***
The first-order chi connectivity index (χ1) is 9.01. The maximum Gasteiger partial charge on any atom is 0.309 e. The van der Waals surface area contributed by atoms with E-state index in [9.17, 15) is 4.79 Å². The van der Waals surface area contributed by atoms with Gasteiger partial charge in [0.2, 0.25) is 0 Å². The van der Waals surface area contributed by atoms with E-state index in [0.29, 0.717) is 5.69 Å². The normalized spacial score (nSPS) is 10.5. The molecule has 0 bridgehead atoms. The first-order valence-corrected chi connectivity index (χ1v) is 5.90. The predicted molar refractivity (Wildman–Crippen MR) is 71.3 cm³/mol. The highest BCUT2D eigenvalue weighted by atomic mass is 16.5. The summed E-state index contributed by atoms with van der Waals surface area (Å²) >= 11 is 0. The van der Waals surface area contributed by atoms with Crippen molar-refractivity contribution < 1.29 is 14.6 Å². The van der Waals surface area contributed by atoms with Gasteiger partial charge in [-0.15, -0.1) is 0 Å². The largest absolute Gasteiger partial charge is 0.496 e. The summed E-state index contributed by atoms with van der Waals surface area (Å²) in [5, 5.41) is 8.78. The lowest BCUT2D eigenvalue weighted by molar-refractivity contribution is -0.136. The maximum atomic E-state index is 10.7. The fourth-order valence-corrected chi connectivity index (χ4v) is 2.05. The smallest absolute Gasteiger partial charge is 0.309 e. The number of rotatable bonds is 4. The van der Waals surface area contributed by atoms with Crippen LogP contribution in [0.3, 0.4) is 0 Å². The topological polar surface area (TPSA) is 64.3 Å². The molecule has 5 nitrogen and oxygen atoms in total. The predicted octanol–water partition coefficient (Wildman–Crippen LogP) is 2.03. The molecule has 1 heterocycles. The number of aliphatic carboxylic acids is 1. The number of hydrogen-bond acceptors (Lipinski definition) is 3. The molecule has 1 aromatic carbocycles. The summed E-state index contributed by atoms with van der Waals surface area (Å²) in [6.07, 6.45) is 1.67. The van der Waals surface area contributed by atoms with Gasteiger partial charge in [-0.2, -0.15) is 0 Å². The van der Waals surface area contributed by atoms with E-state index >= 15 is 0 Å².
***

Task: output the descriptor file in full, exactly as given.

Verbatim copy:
The first-order chi connectivity index (χ1) is 9.01. The maximum Gasteiger partial charge on any atom is 0.309 e. The van der Waals surface area contributed by atoms with E-state index in [9.17, 15) is 4.79 Å². The van der Waals surface area contributed by atoms with Gasteiger partial charge in [0.2, 0.25) is 0 Å². The van der Waals surface area contributed by atoms with E-state index in [0.29, 0.717) is 5.69 Å². The normalized spacial score (nSPS) is 10.5. The molecule has 0 bridgehead atoms. The first-order valence-corrected chi connectivity index (χ1v) is 5.90. The predicted molar refractivity (Wildman–Crippen MR) is 71.3 cm³/mol. The highest BCUT2D eigenvalue weighted by atomic mass is 16.5. The summed E-state index contributed by atoms with van der Waals surface area (Å²) >= 11 is 0. The van der Waals surface area contributed by atoms with Crippen molar-refractivity contribution < 1.29 is 14.6 Å². The van der Waals surface area contributed by atoms with Gasteiger partial charge in [-0.15, -0.1) is 0 Å². The largest absolute Gasteiger partial charge is 0.496 e. The summed E-state index contributed by atoms with van der Waals surface area (Å²) in [5, 5.41) is 8.78. The lowest BCUT2D eigenvalue weighted by molar-refractivity contribution is -0.136. The maximum atomic E-state index is 10.7. The fourth-order valence-corrected chi connectivity index (χ4v) is 2.05. The smallest absolute Gasteiger partial charge is 0.309 e. The number of rotatable bonds is 4. The van der Waals surface area contributed by atoms with Crippen LogP contribution in [0.3, 0.4) is 0 Å². The topological polar surface area (TPSA) is 64.3 Å². The molecule has 5 nitrogen and oxygen atoms in total. The predicted octanol–water partition coefficient (Wildman–Crippen LogP) is 2.03. The molecule has 1 heterocycles. The number of aliphatic carboxylic acids is 1. The number of hydrogen-bond acceptors (Lipinski definition) is 3. The molecule has 1 aromatic carbocycles. The summed E-state index contributed by atoms with van der Waals surface area (Å²) in [6.07, 6.45) is 1.67. The van der Waals surface area contributed by atoms with Gasteiger partial charge in [-0.2, -0.15) is 0 Å². The van der Waals surface area contributed by atoms with E-state index >= 15 is 0 Å².